Don’t Just Gripe, Do Something!

As I am writing this post, oil is gushing into the Gulf of Mexico (resulting from the explosion on the Deepwater Horizon oil rig) at a rate never before seen.  The environmental consequences from this one disaster are probably too vast to comprehend.

At the same time, coal continues to be extracted miles beneath where I am currently sitting in rural West Virginia, and just a short distance away, they are blowing the tops off of beautiful and ancient mountains — just to remove more coal.

What may be even more devastating than the negative environmental impact of oil drilling and coal extraction is the talk of building new nuclear power plants — even though we haven’t yet figured out what to do with the tons of toxic nuclear waste that is sitting around in containers all across the world.

Our energy policy is simply insane.  Especially considering that right now we have the technology to harness the clean energy generating power of the sun, wind and water.

If you are like us, you are sick and tire of hearing that global warming/climate change is some sort of hoax — especially when a majority of scientists say that the phenomenon is real and that we must do something about it.

Waiting for domestic and multi-national corporations, the US government and governments around the world to take action is a waste of time and — literally — energy.

But what if every environmentally conscious individual on the planet did something in their own lives to reduce their own dependency on fossil fuels?

new report by Thomas Dietz, a professor at Michigan State University says that household energy consumption is responsible for up to 38% of United States carbon emissions (that counts up to 8% of worldly emissions). He insists that home weatherization, regular vehicle maintenance and choosing the clothesline over the dryer would be enough to reduce US carbon emissions by 5% over a period of just five years, and 7.4% in 10 years.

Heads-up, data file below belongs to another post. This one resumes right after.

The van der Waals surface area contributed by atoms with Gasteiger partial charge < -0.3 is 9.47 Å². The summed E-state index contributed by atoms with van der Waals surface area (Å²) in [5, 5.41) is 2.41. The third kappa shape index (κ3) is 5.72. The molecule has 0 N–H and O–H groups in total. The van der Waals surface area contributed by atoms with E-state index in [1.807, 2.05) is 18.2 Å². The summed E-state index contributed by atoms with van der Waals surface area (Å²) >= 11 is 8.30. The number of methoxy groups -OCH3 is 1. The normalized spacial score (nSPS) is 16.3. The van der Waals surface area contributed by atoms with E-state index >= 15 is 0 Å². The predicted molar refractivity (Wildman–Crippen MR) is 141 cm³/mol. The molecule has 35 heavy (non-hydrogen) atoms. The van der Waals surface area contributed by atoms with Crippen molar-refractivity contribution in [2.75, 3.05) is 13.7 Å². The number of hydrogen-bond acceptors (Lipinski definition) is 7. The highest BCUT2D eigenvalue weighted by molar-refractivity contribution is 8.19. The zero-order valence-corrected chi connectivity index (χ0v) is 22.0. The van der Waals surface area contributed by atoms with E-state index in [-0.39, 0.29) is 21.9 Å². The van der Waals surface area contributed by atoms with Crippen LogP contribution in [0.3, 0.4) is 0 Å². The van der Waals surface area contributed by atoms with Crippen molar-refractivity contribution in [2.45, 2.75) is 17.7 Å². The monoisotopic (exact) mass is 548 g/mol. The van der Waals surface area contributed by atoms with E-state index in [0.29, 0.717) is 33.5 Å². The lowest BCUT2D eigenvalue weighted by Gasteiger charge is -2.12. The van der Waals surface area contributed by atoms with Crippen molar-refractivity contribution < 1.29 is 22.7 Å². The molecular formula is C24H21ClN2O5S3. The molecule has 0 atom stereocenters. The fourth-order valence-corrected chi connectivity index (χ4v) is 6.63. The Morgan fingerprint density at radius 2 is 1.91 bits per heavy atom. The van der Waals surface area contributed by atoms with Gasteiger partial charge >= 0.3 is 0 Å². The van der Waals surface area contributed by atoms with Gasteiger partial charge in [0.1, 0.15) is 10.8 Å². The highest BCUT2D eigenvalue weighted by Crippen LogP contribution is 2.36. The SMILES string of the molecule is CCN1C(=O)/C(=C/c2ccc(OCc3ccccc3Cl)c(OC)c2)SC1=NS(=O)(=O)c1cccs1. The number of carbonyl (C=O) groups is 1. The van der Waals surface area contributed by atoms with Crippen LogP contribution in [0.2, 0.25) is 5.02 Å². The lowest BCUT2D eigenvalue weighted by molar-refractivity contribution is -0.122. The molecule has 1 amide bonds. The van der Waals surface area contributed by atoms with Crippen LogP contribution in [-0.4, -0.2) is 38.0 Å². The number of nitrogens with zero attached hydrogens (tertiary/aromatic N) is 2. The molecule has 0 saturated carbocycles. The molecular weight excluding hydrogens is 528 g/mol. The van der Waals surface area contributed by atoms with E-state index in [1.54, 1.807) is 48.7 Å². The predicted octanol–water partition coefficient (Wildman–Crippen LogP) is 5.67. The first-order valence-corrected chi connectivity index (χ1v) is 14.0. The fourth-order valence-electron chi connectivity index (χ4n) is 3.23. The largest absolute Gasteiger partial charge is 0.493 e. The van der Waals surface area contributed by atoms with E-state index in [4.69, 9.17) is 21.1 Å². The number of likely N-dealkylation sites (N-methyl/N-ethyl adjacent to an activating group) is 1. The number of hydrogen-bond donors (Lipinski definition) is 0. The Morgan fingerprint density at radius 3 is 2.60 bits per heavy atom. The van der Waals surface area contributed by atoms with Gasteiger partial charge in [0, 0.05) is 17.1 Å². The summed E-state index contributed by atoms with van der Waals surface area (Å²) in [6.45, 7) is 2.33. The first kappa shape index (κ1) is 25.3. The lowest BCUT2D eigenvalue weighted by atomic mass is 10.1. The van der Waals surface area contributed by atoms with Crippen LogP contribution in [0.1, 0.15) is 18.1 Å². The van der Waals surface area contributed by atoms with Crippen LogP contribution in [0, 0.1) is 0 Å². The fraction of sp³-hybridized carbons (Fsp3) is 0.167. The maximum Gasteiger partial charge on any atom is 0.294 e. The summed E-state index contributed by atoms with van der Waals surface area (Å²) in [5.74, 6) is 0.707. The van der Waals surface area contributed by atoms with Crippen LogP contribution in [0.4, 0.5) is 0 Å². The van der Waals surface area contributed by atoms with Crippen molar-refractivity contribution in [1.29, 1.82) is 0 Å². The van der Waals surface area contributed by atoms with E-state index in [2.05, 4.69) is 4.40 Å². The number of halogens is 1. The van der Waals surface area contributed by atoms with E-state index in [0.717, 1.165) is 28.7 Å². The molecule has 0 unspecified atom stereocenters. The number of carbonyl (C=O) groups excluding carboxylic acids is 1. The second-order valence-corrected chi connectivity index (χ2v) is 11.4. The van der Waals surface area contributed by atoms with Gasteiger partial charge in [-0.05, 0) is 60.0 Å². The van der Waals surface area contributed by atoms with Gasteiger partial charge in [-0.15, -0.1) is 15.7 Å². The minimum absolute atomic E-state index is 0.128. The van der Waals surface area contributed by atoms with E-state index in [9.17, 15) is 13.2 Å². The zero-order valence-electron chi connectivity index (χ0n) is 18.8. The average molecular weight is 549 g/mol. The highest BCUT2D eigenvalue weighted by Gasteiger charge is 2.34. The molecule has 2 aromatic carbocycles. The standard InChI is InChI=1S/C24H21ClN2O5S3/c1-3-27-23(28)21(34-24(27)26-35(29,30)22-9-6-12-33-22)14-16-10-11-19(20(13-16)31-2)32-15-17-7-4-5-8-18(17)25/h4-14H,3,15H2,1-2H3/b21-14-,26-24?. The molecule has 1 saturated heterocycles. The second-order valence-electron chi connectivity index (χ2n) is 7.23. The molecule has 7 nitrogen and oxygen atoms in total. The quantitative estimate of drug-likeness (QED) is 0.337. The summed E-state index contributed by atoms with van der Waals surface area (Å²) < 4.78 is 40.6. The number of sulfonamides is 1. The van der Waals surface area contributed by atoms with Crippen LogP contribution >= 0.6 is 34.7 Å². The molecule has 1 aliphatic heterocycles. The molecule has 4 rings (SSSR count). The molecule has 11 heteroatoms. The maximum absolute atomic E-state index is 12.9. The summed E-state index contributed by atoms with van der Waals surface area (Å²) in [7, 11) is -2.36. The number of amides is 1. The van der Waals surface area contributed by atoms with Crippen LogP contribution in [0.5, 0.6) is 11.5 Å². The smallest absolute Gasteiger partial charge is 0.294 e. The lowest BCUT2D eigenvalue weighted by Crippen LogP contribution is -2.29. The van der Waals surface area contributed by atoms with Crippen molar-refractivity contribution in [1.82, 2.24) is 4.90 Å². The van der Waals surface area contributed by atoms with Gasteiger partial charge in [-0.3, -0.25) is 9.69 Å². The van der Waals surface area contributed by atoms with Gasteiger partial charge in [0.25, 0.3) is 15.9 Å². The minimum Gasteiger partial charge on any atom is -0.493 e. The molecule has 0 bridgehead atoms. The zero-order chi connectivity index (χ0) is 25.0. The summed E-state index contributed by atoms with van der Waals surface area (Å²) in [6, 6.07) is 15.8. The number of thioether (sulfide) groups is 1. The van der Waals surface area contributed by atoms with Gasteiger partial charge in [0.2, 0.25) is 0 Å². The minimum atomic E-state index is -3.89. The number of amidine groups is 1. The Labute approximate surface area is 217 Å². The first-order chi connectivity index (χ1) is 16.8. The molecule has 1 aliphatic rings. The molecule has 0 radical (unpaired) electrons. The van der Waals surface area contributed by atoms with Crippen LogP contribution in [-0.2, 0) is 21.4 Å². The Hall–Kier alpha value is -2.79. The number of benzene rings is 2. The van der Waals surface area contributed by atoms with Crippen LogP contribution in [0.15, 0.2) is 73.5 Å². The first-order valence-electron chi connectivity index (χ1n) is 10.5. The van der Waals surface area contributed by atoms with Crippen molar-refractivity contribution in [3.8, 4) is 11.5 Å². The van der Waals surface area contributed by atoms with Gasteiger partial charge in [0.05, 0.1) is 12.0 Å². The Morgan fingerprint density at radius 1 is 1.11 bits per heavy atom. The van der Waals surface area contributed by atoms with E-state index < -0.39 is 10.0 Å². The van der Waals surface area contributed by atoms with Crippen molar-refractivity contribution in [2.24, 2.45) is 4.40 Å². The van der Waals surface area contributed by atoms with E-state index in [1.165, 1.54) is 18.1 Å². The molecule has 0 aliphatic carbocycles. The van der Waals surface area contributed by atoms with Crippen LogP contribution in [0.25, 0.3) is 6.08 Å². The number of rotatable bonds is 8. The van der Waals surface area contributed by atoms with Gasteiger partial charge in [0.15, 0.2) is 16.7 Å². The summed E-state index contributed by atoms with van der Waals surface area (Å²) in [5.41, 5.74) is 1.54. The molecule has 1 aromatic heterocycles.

Dietz’ estimates are not based on any kind of best-case consumer behavior scenario. Rather, they make use of the best available information for the purpose of calculating the number of families that could reasonably be expected to enact such measures if provided information and financial assistance; and whether or not they could interact with others while at it.

But the list excludes possible emissions cuts with emerging technologies and with whole lifestyle changes. At the very least, Dietz claims that these conservation measures analyzed by the researchers include the benefit of a “demonstration effect” i.e. he would have people believe that when people adopt whatever changes, it will not be long before their acquaintances follow suit.

Elisia and I have taken extreme measures to lessen our carbon footprint.  And we plan to do more in the future by combining solar panels, micro-hydro and a wind mill to generate all or most of our electricity.

Dietz insists that there is a lot of research that supports the notion that people, companies and even governments will change their behavior when they have seen their peers do it.

We hope we inspire some of you!

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